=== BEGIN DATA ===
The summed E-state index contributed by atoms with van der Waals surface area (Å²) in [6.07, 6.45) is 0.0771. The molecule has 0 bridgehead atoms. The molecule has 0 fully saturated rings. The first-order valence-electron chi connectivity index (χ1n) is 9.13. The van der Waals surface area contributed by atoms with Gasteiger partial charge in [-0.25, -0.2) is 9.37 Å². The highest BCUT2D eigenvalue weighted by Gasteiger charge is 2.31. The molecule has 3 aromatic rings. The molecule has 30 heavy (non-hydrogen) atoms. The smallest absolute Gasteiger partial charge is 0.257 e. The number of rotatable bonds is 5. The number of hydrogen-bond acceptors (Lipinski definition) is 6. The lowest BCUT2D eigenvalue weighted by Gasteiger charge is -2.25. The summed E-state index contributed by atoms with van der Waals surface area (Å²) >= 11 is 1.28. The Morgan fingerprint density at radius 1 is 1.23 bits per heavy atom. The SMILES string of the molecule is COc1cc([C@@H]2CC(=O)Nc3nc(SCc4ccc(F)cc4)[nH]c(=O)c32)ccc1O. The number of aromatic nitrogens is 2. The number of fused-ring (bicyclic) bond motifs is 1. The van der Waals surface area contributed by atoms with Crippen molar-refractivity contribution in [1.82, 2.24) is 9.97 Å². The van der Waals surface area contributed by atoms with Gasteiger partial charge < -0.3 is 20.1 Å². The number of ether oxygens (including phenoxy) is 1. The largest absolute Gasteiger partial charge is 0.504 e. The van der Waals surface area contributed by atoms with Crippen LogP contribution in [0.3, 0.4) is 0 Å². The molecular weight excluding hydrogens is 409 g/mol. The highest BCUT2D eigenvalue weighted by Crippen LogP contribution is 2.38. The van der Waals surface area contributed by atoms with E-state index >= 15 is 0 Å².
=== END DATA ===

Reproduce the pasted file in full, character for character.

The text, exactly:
The summed E-state index contributed by atoms with van der Waals surface area (Å²) in [6.07, 6.45) is 0.0771. The molecule has 0 bridgehead atoms. The molecule has 0 fully saturated rings. The first-order valence-electron chi connectivity index (χ1n) is 9.13. The van der Waals surface area contributed by atoms with Gasteiger partial charge in [-0.25, -0.2) is 9.37 Å². The highest BCUT2D eigenvalue weighted by Gasteiger charge is 2.31. The molecule has 3 aromatic rings. The molecule has 30 heavy (non-hydrogen) atoms. The smallest absolute Gasteiger partial charge is 0.257 e. The number of rotatable bonds is 5. The number of hydrogen-bond acceptors (Lipinski definition) is 6. The lowest BCUT2D eigenvalue weighted by Gasteiger charge is -2.25. The summed E-state index contributed by atoms with van der Waals surface area (Å²) >= 11 is 1.28. The Morgan fingerprint density at radius 1 is 1.23 bits per heavy atom. The SMILES string of the molecule is COc1cc([C@@H]2CC(=O)Nc3nc(SCc4ccc(F)cc4)[nH]c(=O)c32)ccc1O. The number of aromatic nitrogens is 2. The number of fused-ring (bicyclic) bond motifs is 1. The van der Waals surface area contributed by atoms with Crippen molar-refractivity contribution in [1.82, 2.24) is 9.97 Å². The van der Waals surface area contributed by atoms with Gasteiger partial charge < -0.3 is 20.1 Å². The number of ether oxygens (including phenoxy) is 1. The largest absolute Gasteiger partial charge is 0.504 e. The van der Waals surface area contributed by atoms with Crippen LogP contribution in [0.3, 0.4) is 0 Å². The molecular weight excluding hydrogens is 409 g/mol. The highest BCUT2D eigenvalue weighted by Crippen LogP contribution is 2.38. The van der Waals surface area contributed by atoms with E-state index >= 15 is 0 Å².